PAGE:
Te Paataka Koorero o Takaanini - Pacific Environments Architects | ArchiPro

Te Paataka Koorero o Takaanini

Pacific Environments were engaged by Auckland Council on the interior fit out for the Takanini Library. The brief was to create a new multi-purpose “Community Hub” within an existing development to service the Takanini Community. A focus on providing for Mana Whenua and incorporating the rich history of the area was integral to the brief. The flexibility to accommodate a range of activities; learning, quiet study, meetings, group activities and general play, and the need to adapt to the needs of future communities, were essential considerations.

Community engagement

We heard first-hand from future users about what would be important to them in the space. People identified the importance of being welcomed, feeling comfortable, and feeling a sense of belonging. It was our role as designers, to interpret this into the built form. Providing opportunities for social interaction was critical. We also needed to align the Councils Library’s and Community Services programme and operations model.

Local narratives

As the planning and spatial relationships evolved so did the Iwi narrative, allowing us to integrate this rich history into the fabric of the building. The Iwi artwork the story of Tanne and the Baskets of Knowledge became the primary focus of our design. Working with artist Johnson Witehira, lead art representative for all iwi artworks, was a major highlight for the Pacific Environments team. Additional artwork includes a huge map of the area kindly provided and interpreted by Iwi so that local narratives can be passed on to the next generation.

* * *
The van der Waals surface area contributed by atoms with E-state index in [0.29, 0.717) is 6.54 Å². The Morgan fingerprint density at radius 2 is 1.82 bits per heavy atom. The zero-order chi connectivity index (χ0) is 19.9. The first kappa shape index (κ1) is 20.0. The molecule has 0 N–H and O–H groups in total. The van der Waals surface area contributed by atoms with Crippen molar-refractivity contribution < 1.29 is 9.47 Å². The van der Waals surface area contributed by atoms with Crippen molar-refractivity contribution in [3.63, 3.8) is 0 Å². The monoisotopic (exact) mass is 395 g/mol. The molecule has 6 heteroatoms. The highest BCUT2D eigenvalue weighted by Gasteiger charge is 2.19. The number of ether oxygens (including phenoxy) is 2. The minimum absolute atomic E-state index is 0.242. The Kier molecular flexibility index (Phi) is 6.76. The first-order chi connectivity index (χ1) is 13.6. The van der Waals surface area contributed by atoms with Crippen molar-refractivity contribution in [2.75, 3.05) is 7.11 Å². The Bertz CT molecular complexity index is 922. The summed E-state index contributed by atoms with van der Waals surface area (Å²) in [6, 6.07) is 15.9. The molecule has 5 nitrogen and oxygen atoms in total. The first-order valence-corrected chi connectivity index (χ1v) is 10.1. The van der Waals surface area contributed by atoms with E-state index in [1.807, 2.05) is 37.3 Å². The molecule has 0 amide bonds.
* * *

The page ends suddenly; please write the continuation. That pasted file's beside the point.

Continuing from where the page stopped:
Adaptable and scalable spaces

We created an agile, multiuse space within a relatively small footprint. Individual zones can be created and made private by closing or opening sliding door panels. The furniture, joinery and gaming tables are versatile, and adaptable (most being on hidden castors), designed to be stowed in designated storage areas when not required. As usage patterns change during the day and evening, the entire layout of the hub can be re-arranged to suit specific events and activities.

Innovation and creativity

The project was an opportunity to create a level of theatre and playfulness that is not often possible. From the artwork based by Johnson Witehira, to the slide in the kids area which bursts through the timber clad wall and wraps its way through the kitchen and foyer entrance, the space is creative and joyful. The majority of the doors/door jambs, joinery, book shelving and custom-made furniture was innovatively designed using LVL scaffolding. This aided in keeping costs down whilst creating a beautiful finish and an added welcome warmth to the space.

Materiality & detailing

The project required clever and creative use of materials to meet tight budget requirements. The interior fit-out is designed around 3 distinct zones, delineated via the use of materiality. In the first zone Autex acoustic 3D tiles cover entire walls and create a wave like effect from the entrance through to the lobby, kitchen and all the way to the computer zone. The tiles played multiple roles; aesthetic, acoustic and a nod to the historical context of the area being once submerged. The second zone evokes the sense of a great tree trunk, timber skin wraps around the central community space, creating a sense of enclosure. The third zone is a light filled, glazed open atrium.

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